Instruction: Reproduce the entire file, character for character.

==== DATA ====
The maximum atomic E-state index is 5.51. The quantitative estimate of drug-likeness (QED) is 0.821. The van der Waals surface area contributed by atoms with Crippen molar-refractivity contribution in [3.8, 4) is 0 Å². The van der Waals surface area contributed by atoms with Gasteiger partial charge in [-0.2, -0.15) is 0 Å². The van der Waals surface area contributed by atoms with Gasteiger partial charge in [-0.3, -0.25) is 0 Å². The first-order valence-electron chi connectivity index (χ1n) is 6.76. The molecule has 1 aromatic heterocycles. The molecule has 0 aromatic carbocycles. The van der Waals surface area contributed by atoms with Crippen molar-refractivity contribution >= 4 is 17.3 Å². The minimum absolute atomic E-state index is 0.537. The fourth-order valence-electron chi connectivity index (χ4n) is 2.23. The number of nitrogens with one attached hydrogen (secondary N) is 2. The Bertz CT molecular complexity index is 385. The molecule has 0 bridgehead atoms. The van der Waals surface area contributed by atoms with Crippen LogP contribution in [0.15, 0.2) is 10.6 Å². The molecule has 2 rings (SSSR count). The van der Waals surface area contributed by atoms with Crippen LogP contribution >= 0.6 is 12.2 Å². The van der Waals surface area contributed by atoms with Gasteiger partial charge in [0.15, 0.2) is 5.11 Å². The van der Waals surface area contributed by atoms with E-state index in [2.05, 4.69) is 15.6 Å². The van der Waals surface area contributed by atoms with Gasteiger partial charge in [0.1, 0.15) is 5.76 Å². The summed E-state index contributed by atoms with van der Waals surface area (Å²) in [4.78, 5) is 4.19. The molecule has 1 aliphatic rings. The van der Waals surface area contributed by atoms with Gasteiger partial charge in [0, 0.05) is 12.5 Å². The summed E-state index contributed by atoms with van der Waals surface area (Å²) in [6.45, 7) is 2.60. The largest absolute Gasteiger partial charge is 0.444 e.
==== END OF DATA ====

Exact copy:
The maximum atomic E-state index is 5.51. The quantitative estimate of drug-likeness (QED) is 0.821. The van der Waals surface area contributed by atoms with Crippen molar-refractivity contribution in [3.8, 4) is 0 Å². The van der Waals surface area contributed by atoms with Gasteiger partial charge in [-0.2, -0.15) is 0 Å². The van der Waals surface area contributed by atoms with Gasteiger partial charge in [-0.3, -0.25) is 0 Å². The first-order valence-electron chi connectivity index (χ1n) is 6.76. The molecule has 1 aromatic heterocycles. The molecule has 0 aromatic carbocycles. The van der Waals surface area contributed by atoms with Crippen molar-refractivity contribution >= 4 is 17.3 Å². The minimum absolute atomic E-state index is 0.537. The fourth-order valence-electron chi connectivity index (χ4n) is 2.23. The number of nitrogens with one attached hydrogen (secondary N) is 2. The Bertz CT molecular complexity index is 385. The molecule has 0 bridgehead atoms. The van der Waals surface area contributed by atoms with Crippen LogP contribution in [0.15, 0.2) is 10.6 Å². The molecule has 2 rings (SSSR count). The van der Waals surface area contributed by atoms with Crippen LogP contribution >= 0.6 is 12.2 Å². The van der Waals surface area contributed by atoms with Gasteiger partial charge in [0.15, 0.2) is 5.11 Å². The van der Waals surface area contributed by atoms with E-state index in [2.05, 4.69) is 15.6 Å². The van der Waals surface area contributed by atoms with Gasteiger partial charge in [0.1, 0.15) is 5.76 Å². The summed E-state index contributed by atoms with van der Waals surface area (Å²) in [4.78, 5) is 4.19. The molecule has 1 aliphatic rings. The van der Waals surface area contributed by atoms with Gasteiger partial charge in [0, 0.05) is 12.5 Å². The summed E-state index contributed by atoms with van der Waals surface area (Å²) in [6.45, 7) is 2.60. The largest absolute Gasteiger partial charge is 0.444 e.